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I'm moving from Mac to Windows as a web developer

by Ivan Kvasnica, 06.11.2016 - Comment

Not intentionally, really. Not that I was happy about that. In fact, the first day I was so frustrated with development environment on Windows 10 that I was seriously considering buying the new Macbook Pro I dislike so much.

But first things first. Why the hell, Ivan?! I mean, Windows, seriously?

The explanation is simple. I was working with my Macbook Air and was satisfied with pretty much everything. Except the lagging. Chrome with few tabs, PHPStorm with one or two big Drupal and Symfony projects, MAMP Pro with Apache server, MySQL and PostgreSQL daemons, Slack, Microsoft Office,... you see where I'm going, right?

My 4 GB of RAM were just not enough anymore. Not to mention an ultrabook-like 1,3 GHz processor. I think even my smartphone is more powerful than this little thin laptop.

So here I am, starting again with a new company Windows laptop.

Painful, of cou...actually, not so much!

So wait. Do you like Windows?!

No. Not yet. But it doesn't suck as I expected.

I know, this doesn't seem like you should be convinced to switch back from your Mac or Linux machine. Rather than that, I would like to point out few things that I like and dislike about Windows from a web developer point of view.


If there is one single reason you should stay away from Windows, it's this. I'm not a Linux fanatic who needs to have everything done in a terminal. But oh my god, Bash is so convenient way how to solve stuff quickly.

Yes, even in a web development.

I work frequently with command line tools like Drush or Symfony Console, or just installing new development tools on my Mac in terminal.

Yes, I know, you can install Windows Ubuntu bash. But it doesn't run Windows exes (like the PHP interpreter).

Git bash can do that and to manage your SSH keys for instance, but you need to accept the Windows' folder structure and Windows programs don't print to the tty's standard output.

So you cannot, for example, use pipelines on them. On the other hand, you can get used to it after a while and you can still do pretty much everything you do in a standard Unix bash.

Apache, PHP, MySQL

I used to pay for MAMP Pro on Mac. It has everything any PHP developer needs - Apache server, PHP, MySQL - plus a nice UI where you can set everything very quickly. Including adding and editing virtual hosts and run them with different PHP versions at the same time. Which was one of the main reasons I was using it.

They have also a Windows version. But only the old one, not with the newest features.

And then I remembered about troubles I was going through with setting up the Mac version in early stage, like exposing the right PHP version to the command line, and I was pretty sure I didn't want to go through this hell on Windows, where everything was going to be different.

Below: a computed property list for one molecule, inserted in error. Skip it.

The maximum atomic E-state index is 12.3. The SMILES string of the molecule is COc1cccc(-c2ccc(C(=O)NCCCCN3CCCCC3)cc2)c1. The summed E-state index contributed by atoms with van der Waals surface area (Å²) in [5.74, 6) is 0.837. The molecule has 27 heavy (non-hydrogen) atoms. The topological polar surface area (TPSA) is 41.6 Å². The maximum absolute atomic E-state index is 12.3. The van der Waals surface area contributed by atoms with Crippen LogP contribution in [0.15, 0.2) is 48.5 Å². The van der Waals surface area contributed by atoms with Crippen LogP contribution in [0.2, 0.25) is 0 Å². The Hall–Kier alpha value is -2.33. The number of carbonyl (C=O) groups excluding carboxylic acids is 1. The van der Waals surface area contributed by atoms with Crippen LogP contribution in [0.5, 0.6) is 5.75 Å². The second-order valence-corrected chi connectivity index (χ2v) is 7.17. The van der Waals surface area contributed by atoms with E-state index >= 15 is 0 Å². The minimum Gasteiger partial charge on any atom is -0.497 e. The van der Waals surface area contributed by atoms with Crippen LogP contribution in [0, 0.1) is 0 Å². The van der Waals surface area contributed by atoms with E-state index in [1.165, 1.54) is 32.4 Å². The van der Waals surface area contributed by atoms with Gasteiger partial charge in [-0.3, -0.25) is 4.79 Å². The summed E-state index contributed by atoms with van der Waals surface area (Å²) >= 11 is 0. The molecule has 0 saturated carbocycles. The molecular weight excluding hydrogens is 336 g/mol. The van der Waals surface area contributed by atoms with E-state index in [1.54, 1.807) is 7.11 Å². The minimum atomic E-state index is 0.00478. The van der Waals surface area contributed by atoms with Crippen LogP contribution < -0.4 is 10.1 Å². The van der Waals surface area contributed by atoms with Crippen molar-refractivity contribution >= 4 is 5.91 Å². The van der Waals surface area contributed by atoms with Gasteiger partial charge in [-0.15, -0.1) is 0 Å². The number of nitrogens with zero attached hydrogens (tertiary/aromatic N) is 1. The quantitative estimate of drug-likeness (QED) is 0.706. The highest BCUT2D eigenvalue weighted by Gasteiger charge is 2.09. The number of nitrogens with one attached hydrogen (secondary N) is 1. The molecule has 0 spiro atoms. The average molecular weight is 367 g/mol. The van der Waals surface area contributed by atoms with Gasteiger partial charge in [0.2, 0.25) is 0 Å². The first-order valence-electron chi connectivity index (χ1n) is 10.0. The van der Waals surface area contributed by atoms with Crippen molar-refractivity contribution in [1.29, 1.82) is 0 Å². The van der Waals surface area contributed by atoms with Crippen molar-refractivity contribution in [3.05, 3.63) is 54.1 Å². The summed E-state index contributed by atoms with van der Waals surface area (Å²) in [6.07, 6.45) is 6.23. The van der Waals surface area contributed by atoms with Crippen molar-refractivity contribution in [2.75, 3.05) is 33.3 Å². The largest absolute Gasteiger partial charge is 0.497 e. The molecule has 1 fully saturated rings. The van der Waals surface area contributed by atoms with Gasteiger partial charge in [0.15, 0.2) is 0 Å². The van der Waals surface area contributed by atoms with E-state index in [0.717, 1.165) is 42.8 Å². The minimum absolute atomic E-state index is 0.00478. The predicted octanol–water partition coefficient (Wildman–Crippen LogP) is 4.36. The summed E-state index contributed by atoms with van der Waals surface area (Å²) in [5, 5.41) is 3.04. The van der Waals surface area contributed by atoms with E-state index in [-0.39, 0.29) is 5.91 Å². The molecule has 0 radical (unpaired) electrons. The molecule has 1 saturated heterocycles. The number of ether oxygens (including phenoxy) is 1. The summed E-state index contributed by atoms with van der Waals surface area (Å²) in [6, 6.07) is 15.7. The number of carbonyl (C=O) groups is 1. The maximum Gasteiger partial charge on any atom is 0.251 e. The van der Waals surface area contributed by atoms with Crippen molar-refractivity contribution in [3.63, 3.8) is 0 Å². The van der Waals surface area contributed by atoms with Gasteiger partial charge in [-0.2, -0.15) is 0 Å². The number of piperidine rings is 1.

Therefore I have chosen XAMPP. Almost no UI, you need to install all PHP extensions manually and I can only dream about editing virtual hosts quickly. But it works and it's leightweight.

The biggest fail is that it offers only a 32-bit Windows version. So in my case, needing to run a 18 GB MySQL database, it's pretty limiting that I can use only around 3,5 GB RAM for that.

But hey, it still runs much faster than my Mac. I know, not very fair comparison, considering that the Windows notebook has twice as big RAM and fast processor, but everything really seems smooth and very fast.

Everyday tools

The rest of differences is pretty much about personal preferences and habits. I still cannot even smell Notepad and rather use Atom for everything outside PHPStorm projects, even though it's starting for ages.

Microsoft Office is definitely better and Chrome is much faster and usable on Windows. I miss OS X's gestures (a lot!), simple Notes app and everyday easy-to-use tools and little stuff that makes this system wonderful.

But watch out, Windows is no longer the 8's desktop-tablet-no-start-menu mess. Actually, there are a lot of things better than on Mac, like the file explorer (Finder is somewhat outdated) or system of maximizing applications. Nope, I still haven't got used to the Mac system after those years.

Windows is more usable than I thought

To conclude the story, I underestimated Windows. It's a good, flexible choice even for (PHP) web development.

The only big pain for me is the absence of the real Bash andinstalling everything by the click-on-next-until-it-finally-works method. I can run everything I used on Mac (PHPStorm, Composer, XDebug, Git, Drush,...) and I'm not the only one who has the same experience, apparently.

If I have a to decide in future again, would I choose a Mac or Windows? Mac, perhaps. But after this experience I wouldn't be afraid of working on Windows anymore.

Yes, I needed to figure out how to do the same stuff on Windows and sometimes I needed to hack around to have it worked as I expected.

You might say that I added some extra, non-productive work and you're absolutely right. That's the reason I still prefer Unix systems.

However, until then, I will be enjoying web development on the Microsoft platform.

Do you have similar experience of trying multiple platforms for development? Share it in comments below!